The EU still has some way to go before the economic integration of its cities is matched by a similarly intense movement of European workers. Figure 3 captures the disconnection between the global economic integration depicted in figures 1 and 2, and the much ‘stickier’ movement of workers/families. We may be in an age of migration (Castles and Miller, 2003) but claims of mass intra-European mobility are still premature (EFILWC, 2006; Zlotnik, 1998).

In terms of those who migrate between world cities, skilled migrants are perhaps the most symbolically significant, with low-status migrants the most important numerically. According to Salt (1997) highly skilled migration is characterised by: “a series of largely self-contained and non-competing sub-groups (with) low elasticities of supply” (Salt 1997: 5). Demand for highly skilled professionals usually originates within transnational corporations, which as we know, invariably cluster within cities of global rather than national or regional importance. Indeed, the competitive edge of world cities is maintained by the ability of leading companies to attract particular transnational flows of human capital.

For over two decades, geographers have been at the forefront in studying highly skilled migration as a vital ingredient in an increasingly global, and increasingly knowledge-based, economy (Beaverstock 1994, 2005; Findlay 1989, 1995; Salt 1983, 1997). Particular flows of knowledge, via migration, ensure competitive advantage for the high-order, knowledge-intense, advanced producer service industries that cluster within world cities. Using micro, meso and macro explanatory concepts – from the individual career path, to corporate labour markets, to international recruitment, and economic restructuring – authors like Beaverstock, Findlay and Salt (amongst others) have developed convincing multi-level accounts of highly skilled migration that are rooted within the geo-economic rationale of world city theory. Their work has, however, been subject to criticism for underplaying the role of skilled female migrants – as workers and as wives (Ackers, 1998; Iredale, 2005; Kofman and Raghuram, 2006; Zulauf, 2001). It has also been criticised, particularly from a European perspective, for ignoring middle-class migrants who are not part of an elite transnational professional class (Scott, 2006).

Turning away from the dazzling lights of the global migrant elite, equally blinding (but in a metaphorically very different sense) are the large numbers of low-status migrants attracted to world cities (see, for example, Hjarno, 2003; Jordan and Düvell, 2002; Datta, 2006). Sassen’s polarisation thesis (1991) argues that world cities are characterised as much by low-status as by high status migrants. The former group may not provide places like London, Madrid and Paris with their defining economic competitive ‘cutting-edge’, but they are vital in the routine servicing functions they perform.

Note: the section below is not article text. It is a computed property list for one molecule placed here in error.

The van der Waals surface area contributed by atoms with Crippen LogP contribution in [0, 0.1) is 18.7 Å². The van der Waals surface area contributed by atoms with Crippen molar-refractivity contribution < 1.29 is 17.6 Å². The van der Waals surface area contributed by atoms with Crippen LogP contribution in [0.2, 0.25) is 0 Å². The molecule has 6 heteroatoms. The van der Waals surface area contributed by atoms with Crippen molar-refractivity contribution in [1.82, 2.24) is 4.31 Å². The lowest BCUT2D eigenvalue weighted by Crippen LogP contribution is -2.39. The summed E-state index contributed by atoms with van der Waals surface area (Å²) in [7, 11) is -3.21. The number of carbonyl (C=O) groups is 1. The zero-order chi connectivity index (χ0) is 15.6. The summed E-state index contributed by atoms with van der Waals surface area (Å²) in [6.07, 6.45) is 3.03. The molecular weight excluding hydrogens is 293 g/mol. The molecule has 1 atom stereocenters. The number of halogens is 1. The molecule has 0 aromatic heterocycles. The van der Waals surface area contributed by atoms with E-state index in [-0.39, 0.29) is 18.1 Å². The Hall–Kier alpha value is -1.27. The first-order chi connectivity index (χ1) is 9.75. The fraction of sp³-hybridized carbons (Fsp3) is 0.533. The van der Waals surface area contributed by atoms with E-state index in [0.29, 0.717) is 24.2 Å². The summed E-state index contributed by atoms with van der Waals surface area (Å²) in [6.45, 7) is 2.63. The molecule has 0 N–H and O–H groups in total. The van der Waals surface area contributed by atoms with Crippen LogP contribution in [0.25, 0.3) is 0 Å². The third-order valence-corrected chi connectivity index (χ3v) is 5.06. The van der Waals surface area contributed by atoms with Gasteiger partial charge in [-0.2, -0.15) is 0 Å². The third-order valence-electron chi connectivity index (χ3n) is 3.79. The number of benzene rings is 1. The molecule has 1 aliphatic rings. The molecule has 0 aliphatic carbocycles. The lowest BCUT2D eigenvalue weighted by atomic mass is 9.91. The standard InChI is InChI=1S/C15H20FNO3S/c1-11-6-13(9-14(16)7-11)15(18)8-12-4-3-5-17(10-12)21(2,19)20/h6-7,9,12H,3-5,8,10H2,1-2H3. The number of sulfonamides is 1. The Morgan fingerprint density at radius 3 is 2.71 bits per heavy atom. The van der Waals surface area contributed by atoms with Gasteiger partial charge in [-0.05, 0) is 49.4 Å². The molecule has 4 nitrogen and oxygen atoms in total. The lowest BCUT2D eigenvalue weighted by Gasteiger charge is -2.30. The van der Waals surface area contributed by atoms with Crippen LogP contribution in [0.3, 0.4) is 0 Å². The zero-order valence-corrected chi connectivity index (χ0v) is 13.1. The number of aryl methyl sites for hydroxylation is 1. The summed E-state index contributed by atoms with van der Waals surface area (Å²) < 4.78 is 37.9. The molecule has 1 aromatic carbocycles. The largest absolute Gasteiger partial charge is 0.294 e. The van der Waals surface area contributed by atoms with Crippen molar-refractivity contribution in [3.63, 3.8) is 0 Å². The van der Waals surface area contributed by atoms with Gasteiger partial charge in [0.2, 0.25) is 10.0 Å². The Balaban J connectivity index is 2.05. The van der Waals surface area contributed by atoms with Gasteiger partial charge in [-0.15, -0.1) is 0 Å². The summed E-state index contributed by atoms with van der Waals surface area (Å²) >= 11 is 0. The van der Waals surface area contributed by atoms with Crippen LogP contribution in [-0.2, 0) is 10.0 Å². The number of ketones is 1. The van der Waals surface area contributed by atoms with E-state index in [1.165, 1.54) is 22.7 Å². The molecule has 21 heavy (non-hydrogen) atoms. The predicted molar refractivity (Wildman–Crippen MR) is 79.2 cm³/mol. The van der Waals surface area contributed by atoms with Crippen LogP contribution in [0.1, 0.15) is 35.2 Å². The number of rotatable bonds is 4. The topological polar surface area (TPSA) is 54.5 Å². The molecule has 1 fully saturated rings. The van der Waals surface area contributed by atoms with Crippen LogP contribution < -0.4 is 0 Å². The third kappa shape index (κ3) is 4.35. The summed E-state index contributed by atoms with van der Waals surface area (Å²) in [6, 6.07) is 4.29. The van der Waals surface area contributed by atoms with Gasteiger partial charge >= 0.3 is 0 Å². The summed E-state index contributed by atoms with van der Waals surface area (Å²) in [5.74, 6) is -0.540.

World cities tend to house migrants at increasingly distant socio-economic poles and, not only does the political economy of world cities help to explain highly skilled migration, it also helps to explain the growing concentrations of migrants performing dirty, dangerous and demanding work. These vital low-status workers are usually employed on temporary contracts, often working unsociable hours, for the minimum wage (or below), and sometimes without appropriate documentation. Sectors such as domestic work (Cox and Watt, 2002; Ehrenreich and Hochschild, 2003) and hospitality (McIlwaine et al., 2006) are essentially the antithesis to the transnational corporate milieu. World cities, then, attract very different agglomeration economies and thus depend upon migrants operating within very different socio-economic circuits of the global economy.

The unprecedented bonuses recently paid to advanced producer service workers in the City of London (Teather, 2006), alongside contemporaneous protests by cleaners in the same district fighting for a ‘living wage’ (BBC, 2006), demonstrates the extent of the gap between the “global super-rich” (Beaverstock et al., 2004) and the rest of society. This gap appears to be widening the most within world cities, and is and is at its most extreme when viewed through the eyes of different migrant groups (Seager and Milner, 2006).